James Tully

Distinguished Professor of Political Science, Law, Indigenous Governance and Philosophy


James Tully

James Tully


Tel: 250-721-7494
Fax: 250-721-8146
Faculty of Law
University of Victoria
PO Box 1700, STN CSC
Victoria, BC  V8W 2Y2
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I teach and research mainly in the area of legal theory, including its history, constitutional theory, indigenous law and rights, global constitutionalism and legal pluralism. UVic law is famous for its interdisciplinarity. It has teaching and research links with Indigenous Governance, Political Science and Philosophy; departments with which I am fortunate to be affiliated. The center of my interest is the interrelationship between democracy and law. My current research is on self-organised practices and networks of civic citizenship oriented to sustaining public or common goods.

Prior to coming to UVic in 1996, I taught at McGill University (1977-1995) and was the first Jackman Professor of Philosophical Studies at the University of Toronto (2001-2003).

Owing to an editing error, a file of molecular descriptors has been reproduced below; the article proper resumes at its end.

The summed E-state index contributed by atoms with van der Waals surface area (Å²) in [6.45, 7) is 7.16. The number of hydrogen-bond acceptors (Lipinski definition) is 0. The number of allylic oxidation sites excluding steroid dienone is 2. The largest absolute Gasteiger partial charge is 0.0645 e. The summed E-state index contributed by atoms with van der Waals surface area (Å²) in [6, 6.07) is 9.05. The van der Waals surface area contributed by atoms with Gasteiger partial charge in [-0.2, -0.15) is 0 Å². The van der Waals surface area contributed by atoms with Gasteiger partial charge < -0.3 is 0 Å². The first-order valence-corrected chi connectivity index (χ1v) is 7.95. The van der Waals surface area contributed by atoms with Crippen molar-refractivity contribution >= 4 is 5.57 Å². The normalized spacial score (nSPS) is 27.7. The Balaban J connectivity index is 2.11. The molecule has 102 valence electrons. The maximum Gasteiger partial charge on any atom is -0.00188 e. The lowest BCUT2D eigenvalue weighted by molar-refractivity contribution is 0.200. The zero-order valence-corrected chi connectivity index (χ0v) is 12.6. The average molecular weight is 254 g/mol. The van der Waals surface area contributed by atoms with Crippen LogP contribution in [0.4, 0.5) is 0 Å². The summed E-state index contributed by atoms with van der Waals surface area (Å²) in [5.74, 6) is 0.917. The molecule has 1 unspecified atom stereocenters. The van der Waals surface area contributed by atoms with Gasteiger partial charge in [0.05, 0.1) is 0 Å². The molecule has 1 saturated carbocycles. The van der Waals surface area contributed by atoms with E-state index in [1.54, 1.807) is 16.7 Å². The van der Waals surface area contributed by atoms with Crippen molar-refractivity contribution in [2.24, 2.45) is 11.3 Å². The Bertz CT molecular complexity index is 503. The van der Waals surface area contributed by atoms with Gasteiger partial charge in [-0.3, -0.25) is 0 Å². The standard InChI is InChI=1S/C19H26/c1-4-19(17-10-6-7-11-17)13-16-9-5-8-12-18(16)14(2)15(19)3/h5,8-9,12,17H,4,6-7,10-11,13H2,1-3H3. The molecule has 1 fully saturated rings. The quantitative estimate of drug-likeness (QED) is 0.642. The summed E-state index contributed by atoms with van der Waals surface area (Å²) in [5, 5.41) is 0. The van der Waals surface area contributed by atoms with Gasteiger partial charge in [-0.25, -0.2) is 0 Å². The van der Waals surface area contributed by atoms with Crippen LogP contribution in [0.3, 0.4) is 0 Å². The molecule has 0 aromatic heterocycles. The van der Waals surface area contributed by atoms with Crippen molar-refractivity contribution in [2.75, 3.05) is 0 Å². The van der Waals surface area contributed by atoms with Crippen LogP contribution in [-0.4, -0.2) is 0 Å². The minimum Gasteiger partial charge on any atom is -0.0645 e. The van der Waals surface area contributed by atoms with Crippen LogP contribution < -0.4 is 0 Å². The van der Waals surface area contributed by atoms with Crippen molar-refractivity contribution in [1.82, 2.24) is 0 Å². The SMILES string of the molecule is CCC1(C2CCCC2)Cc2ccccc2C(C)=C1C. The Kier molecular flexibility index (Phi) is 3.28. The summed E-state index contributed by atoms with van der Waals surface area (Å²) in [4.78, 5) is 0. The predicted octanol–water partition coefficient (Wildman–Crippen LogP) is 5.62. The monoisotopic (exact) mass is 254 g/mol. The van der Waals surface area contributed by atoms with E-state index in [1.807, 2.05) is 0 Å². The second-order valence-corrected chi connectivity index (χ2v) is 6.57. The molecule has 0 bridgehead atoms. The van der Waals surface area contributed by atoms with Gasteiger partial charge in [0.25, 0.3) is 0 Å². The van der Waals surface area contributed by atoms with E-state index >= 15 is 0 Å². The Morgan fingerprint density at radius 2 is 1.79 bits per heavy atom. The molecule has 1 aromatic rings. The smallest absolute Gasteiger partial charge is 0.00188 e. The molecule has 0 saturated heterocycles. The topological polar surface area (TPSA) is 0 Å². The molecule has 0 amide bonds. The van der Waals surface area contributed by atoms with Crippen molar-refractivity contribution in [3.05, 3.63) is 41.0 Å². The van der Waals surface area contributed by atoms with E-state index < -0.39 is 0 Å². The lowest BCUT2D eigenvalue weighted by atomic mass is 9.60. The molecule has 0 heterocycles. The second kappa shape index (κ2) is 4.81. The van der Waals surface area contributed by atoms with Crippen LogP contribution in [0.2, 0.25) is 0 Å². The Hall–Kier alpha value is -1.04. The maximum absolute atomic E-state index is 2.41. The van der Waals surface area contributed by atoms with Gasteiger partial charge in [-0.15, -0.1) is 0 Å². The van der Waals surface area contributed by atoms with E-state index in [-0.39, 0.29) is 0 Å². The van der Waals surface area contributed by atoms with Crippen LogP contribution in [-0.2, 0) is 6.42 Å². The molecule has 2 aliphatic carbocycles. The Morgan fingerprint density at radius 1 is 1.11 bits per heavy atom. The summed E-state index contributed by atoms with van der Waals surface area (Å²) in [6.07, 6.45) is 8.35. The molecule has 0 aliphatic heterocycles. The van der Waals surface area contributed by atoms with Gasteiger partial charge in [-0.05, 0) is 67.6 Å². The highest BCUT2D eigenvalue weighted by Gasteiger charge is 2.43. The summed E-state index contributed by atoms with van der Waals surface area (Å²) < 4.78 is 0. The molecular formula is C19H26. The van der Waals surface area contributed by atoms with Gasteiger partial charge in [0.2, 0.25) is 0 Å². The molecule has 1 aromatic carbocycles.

I currently co-supervise a number of graduate students in Law, give occasional reading courses and usually teach one semester each Spring term. Spring 2017 seminar is on the theories and practices of nonviolent change. I am currently co-editing a volume on Reconciliation and Resurgence with John Borrows and another on The Power of Nonviolence.

  • BA – UBC (1973)
  • PhD – Cambridge (1977)

  • Strange Multiplicity: Constitutionalism in an age of diversity (1995)
  • co-editor Multinational Democracy (2001)
  • Democracy and Civic Freedom (2009)
  • Imperialism and Civic Freedom (2009)
  • On Global Citizenship, Bloomsbury (2014)
  • Freedom and Democracy in an Imperial Context, ed. Robert Nichols and Jakeet Singh, Routledge (2014)
  • 'Consent, Hegemony & Dissent in Treaty Negotiations', Between Consenting Peoples, ed. J. Webber & M. Macleod (2010)
  • 'On the Multiplicity of Global Public Spheres', Beyond Habermas, ed. C. Emden & D. Midgley (2012)
  • 'Middle East Legal and Governmental Pluralism: A view of the field from the demos', Middle East Law and Governance, 4, 2-3 (2012)
  • ‘Two Traditions of Human Rights’, in Matthias Lutz-Bachmann and Amos Nascimento, eds., Human Rights, Human Dignity and Cosmopolitan Ideals, London: Ashgate (2014) 139-58
  • ‘Civic Freedom’, Centre for the Study of Democracy Bulletin, 20, 1-2 (2016)
  • ‘Main author, ‘Introducing global integral constitutionalism’, Global Constitutionalism: human rights, democracy, law, 5, 1 (2016) 1-15